The grinding mill consisted of essentially large rotating ball grinding machines, that tumbled and ground down the ore much as a (highly!) glorified tumble drier might do! These grinders replaced the old steam-driven stamps that would have originally ground down the ore to the "pulp" watery-mix stage. The grinders shown below used heavy steel balls (like the ones on top of the grinder), and the ore was washed in with water until it was ground down to the size of sand, when it was discharged out - anything too large was cycled back in again. These ball mills replaced the stamps at Geevor in 1937.
Ball Grinding Mill (and our guide ghosting in!)
Another view of one of the Grinding Mills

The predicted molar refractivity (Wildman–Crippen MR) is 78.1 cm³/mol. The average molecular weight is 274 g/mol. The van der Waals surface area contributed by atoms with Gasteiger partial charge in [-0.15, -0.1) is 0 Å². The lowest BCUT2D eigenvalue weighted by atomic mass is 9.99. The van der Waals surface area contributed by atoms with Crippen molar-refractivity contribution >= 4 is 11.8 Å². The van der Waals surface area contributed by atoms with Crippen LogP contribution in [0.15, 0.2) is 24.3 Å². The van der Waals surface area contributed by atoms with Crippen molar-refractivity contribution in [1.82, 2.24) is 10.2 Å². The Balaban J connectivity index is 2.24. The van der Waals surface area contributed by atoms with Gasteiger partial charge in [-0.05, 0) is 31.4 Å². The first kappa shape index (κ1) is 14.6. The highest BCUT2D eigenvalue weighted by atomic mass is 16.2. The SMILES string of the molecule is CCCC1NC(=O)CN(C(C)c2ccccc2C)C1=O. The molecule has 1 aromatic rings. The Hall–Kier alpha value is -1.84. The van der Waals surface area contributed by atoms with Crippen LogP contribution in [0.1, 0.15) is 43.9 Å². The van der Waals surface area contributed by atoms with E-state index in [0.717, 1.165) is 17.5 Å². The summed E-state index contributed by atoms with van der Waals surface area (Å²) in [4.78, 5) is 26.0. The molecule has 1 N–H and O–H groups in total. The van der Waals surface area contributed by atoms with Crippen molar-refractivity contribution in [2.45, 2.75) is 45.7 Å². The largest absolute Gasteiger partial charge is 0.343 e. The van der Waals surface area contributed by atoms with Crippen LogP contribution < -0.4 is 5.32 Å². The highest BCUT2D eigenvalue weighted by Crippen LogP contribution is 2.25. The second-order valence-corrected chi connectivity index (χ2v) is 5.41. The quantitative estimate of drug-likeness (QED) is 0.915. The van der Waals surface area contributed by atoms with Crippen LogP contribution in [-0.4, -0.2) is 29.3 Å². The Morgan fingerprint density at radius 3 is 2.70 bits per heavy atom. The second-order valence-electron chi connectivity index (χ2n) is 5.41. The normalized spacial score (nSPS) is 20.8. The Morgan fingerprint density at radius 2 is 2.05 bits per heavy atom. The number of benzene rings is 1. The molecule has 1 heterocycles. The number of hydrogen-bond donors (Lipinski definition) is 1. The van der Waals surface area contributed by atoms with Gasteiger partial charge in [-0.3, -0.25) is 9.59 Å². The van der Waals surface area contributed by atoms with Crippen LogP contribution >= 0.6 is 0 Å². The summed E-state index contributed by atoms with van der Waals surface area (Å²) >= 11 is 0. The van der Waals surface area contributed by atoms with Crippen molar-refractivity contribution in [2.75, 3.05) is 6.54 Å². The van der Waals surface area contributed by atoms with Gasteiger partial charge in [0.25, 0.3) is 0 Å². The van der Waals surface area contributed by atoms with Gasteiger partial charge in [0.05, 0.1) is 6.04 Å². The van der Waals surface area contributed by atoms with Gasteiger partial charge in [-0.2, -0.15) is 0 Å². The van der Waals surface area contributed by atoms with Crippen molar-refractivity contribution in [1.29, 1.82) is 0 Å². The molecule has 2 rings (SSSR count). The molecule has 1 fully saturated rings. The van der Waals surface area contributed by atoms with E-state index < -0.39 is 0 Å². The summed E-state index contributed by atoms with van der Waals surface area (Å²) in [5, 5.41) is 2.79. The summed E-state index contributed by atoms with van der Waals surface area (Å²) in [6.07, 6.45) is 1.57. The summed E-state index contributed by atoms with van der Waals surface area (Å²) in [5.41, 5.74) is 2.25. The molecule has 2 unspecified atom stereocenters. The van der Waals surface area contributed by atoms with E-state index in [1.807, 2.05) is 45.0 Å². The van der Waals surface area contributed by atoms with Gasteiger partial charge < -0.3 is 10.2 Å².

With all this processing, only about 1% total of all the ore material entering the mill actually emerged as usable cassiterite grains for smelting as tin. The rest, excepting perhaps another 1%, was waste. To get the precious tin ore further reduced to the best quality material, a variety of refining techniques, or "classifying" were used. The most obvious and easiest to see working in the Geevor tin mill, were the Shaking Tables. These used the flow of water against gravity to settle out the heavier ore particles from the lighter waste product, which was washed out and away. The lighter waste was kept mobile in the water by the shaking, as the ore settled out against the shallow ridges on the table, and this refined ore material could then be taken off from the table surface when enough had accumulated. It could also be classified or "graded".